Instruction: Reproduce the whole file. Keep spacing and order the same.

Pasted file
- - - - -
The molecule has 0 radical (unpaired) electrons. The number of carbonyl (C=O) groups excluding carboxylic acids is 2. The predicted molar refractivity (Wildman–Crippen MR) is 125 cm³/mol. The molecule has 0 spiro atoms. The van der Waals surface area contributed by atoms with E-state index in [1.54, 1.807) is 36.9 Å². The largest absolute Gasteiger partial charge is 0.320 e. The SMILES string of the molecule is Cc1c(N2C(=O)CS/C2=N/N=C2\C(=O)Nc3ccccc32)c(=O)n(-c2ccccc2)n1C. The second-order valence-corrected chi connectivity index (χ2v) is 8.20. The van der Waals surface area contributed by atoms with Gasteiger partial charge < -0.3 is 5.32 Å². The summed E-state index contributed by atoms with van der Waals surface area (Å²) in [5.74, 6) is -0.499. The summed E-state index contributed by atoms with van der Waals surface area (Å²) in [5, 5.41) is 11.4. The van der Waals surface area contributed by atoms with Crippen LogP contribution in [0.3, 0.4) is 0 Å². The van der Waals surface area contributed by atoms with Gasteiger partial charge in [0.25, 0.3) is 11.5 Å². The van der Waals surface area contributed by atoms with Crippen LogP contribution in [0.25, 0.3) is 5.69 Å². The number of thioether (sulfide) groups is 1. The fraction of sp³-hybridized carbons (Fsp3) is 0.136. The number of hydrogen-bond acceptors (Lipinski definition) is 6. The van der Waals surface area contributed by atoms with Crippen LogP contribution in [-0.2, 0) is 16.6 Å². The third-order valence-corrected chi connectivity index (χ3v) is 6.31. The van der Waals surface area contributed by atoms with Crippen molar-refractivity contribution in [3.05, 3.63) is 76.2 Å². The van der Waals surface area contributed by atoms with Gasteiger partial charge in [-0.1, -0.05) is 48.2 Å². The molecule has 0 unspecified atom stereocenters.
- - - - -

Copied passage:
The molecule has 0 radical (unpaired) electrons. The number of carbonyl (C=O) groups excluding carboxylic acids is 2. The predicted molar refractivity (Wildman–Crippen MR) is 125 cm³/mol. The molecule has 0 spiro atoms. The van der Waals surface area contributed by atoms with E-state index in [1.54, 1.807) is 36.9 Å². The largest absolute Gasteiger partial charge is 0.320 e. The SMILES string of the molecule is Cc1c(N2C(=O)CS/C2=N/N=C2\C(=O)Nc3ccccc32)c(=O)n(-c2ccccc2)n1C. The second-order valence-corrected chi connectivity index (χ2v) is 8.20. The van der Waals surface area contributed by atoms with Gasteiger partial charge < -0.3 is 5.32 Å². The summed E-state index contributed by atoms with van der Waals surface area (Å²) in [5.74, 6) is -0.499. The summed E-state index contributed by atoms with van der Waals surface area (Å²) in [5, 5.41) is 11.4. The van der Waals surface area contributed by atoms with Crippen LogP contribution in [0.3, 0.4) is 0 Å². The van der Waals surface area contributed by atoms with Gasteiger partial charge in [0.25, 0.3) is 11.5 Å². The van der Waals surface area contributed by atoms with Crippen LogP contribution in [0.25, 0.3) is 5.69 Å². The number of thioether (sulfide) groups is 1. The fraction of sp³-hybridized carbons (Fsp3) is 0.136. The number of hydrogen-bond acceptors (Lipinski definition) is 6. The van der Waals surface area contributed by atoms with Crippen LogP contribution in [-0.2, 0) is 16.6 Å². The third-order valence-corrected chi connectivity index (χ3v) is 6.31. The van der Waals surface area contributed by atoms with Crippen molar-refractivity contribution in [3.05, 3.63) is 76.2 Å². The van der Waals surface area contributed by atoms with Gasteiger partial charge in [-0.1, -0.05) is 48.2 Å². The molecule has 0 unspecified atom stereocenters.